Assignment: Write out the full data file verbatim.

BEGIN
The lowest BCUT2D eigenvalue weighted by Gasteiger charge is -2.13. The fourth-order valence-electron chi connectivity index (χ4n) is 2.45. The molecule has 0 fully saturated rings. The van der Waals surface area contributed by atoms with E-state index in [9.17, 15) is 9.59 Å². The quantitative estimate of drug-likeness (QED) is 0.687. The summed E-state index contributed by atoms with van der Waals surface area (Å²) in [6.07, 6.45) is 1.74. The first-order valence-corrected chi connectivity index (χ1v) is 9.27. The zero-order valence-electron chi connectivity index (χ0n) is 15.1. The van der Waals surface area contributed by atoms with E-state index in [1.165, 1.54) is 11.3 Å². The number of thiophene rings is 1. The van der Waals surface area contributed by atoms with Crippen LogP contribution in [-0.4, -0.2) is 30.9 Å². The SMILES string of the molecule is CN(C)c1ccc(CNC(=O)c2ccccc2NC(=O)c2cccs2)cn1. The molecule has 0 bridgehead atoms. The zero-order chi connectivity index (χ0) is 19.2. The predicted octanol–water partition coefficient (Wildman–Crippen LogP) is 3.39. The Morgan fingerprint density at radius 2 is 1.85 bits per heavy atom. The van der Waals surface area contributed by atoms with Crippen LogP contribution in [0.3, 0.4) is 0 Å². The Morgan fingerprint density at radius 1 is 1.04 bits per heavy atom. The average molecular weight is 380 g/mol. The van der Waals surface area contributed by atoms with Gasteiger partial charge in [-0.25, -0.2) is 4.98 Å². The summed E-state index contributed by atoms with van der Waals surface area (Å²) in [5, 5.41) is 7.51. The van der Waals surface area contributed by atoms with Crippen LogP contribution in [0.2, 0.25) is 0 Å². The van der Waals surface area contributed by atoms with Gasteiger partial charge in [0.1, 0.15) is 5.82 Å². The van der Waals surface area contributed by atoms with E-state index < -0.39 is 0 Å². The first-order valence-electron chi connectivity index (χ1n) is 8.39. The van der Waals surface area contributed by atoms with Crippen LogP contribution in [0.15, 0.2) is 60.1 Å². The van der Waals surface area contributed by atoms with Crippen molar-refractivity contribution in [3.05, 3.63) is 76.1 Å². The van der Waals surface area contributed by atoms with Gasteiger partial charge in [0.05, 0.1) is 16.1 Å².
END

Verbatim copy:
The lowest BCUT2D eigenvalue weighted by Gasteiger charge is -2.13. The fourth-order valence-electron chi connectivity index (χ4n) is 2.45. The molecule has 0 fully saturated rings. The van der Waals surface area contributed by atoms with E-state index in [9.17, 15) is 9.59 Å². The quantitative estimate of drug-likeness (QED) is 0.687. The summed E-state index contributed by atoms with van der Waals surface area (Å²) in [6.07, 6.45) is 1.74. The first-order valence-corrected chi connectivity index (χ1v) is 9.27. The zero-order valence-electron chi connectivity index (χ0n) is 15.1. The van der Waals surface area contributed by atoms with E-state index in [1.165, 1.54) is 11.3 Å². The number of thiophene rings is 1. The van der Waals surface area contributed by atoms with Crippen LogP contribution in [-0.4, -0.2) is 30.9 Å². The SMILES string of the molecule is CN(C)c1ccc(CNC(=O)c2ccccc2NC(=O)c2cccs2)cn1. The molecule has 0 bridgehead atoms. The zero-order chi connectivity index (χ0) is 19.2. The predicted octanol–water partition coefficient (Wildman–Crippen LogP) is 3.39. The Morgan fingerprint density at radius 2 is 1.85 bits per heavy atom. The van der Waals surface area contributed by atoms with Crippen LogP contribution in [0.3, 0.4) is 0 Å². The Morgan fingerprint density at radius 1 is 1.04 bits per heavy atom. The average molecular weight is 380 g/mol. The van der Waals surface area contributed by atoms with Gasteiger partial charge in [-0.25, -0.2) is 4.98 Å². The summed E-state index contributed by atoms with van der Waals surface area (Å²) in [5, 5.41) is 7.51. The van der Waals surface area contributed by atoms with Crippen LogP contribution in [0.2, 0.25) is 0 Å². The van der Waals surface area contributed by atoms with Gasteiger partial charge in [0.1, 0.15) is 5.82 Å². The van der Waals surface area contributed by atoms with E-state index < -0.39 is 0 Å². The first-order valence-electron chi connectivity index (χ1n) is 8.39. The van der Waals surface area contributed by atoms with Crippen LogP contribution in [0.15, 0.2) is 60.1 Å². The van der Waals surface area contributed by atoms with Crippen molar-refractivity contribution in [3.05, 3.63) is 76.1 Å². The van der Waals surface area contributed by atoms with Gasteiger partial charge in [0.05, 0.1) is 16.1 Å².